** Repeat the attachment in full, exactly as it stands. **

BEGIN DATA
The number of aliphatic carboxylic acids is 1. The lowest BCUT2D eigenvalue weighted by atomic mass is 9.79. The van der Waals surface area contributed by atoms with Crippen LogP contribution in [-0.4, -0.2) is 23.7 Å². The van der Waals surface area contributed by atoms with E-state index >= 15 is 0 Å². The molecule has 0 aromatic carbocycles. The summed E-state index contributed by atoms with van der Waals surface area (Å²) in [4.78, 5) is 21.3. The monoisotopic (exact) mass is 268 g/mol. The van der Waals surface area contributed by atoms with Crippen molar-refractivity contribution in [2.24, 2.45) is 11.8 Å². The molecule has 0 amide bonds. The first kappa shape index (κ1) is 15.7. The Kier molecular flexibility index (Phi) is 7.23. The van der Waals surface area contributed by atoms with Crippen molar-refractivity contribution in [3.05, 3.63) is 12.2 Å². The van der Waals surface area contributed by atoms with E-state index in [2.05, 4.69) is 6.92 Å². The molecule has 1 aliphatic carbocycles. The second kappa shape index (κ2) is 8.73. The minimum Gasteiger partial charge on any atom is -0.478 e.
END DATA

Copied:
The number of aliphatic carboxylic acids is 1. The lowest BCUT2D eigenvalue weighted by atomic mass is 9.79. The van der Waals surface area contributed by atoms with Crippen LogP contribution in [-0.4, -0.2) is 23.7 Å². The van der Waals surface area contributed by atoms with E-state index >= 15 is 0 Å². The molecule has 0 aromatic carbocycles. The summed E-state index contributed by atoms with van der Waals surface area (Å²) in [4.78, 5) is 21.3. The monoisotopic (exact) mass is 268 g/mol. The van der Waals surface area contributed by atoms with Crippen molar-refractivity contribution in [2.24, 2.45) is 11.8 Å². The molecule has 0 amide bonds. The first kappa shape index (κ1) is 15.7. The Kier molecular flexibility index (Phi) is 7.23. The van der Waals surface area contributed by atoms with Crippen molar-refractivity contribution in [3.05, 3.63) is 12.2 Å². The van der Waals surface area contributed by atoms with E-state index in [2.05, 4.69) is 6.92 Å². The molecule has 1 aliphatic carbocycles. The second kappa shape index (κ2) is 8.73. The minimum Gasteiger partial charge on any atom is -0.478 e.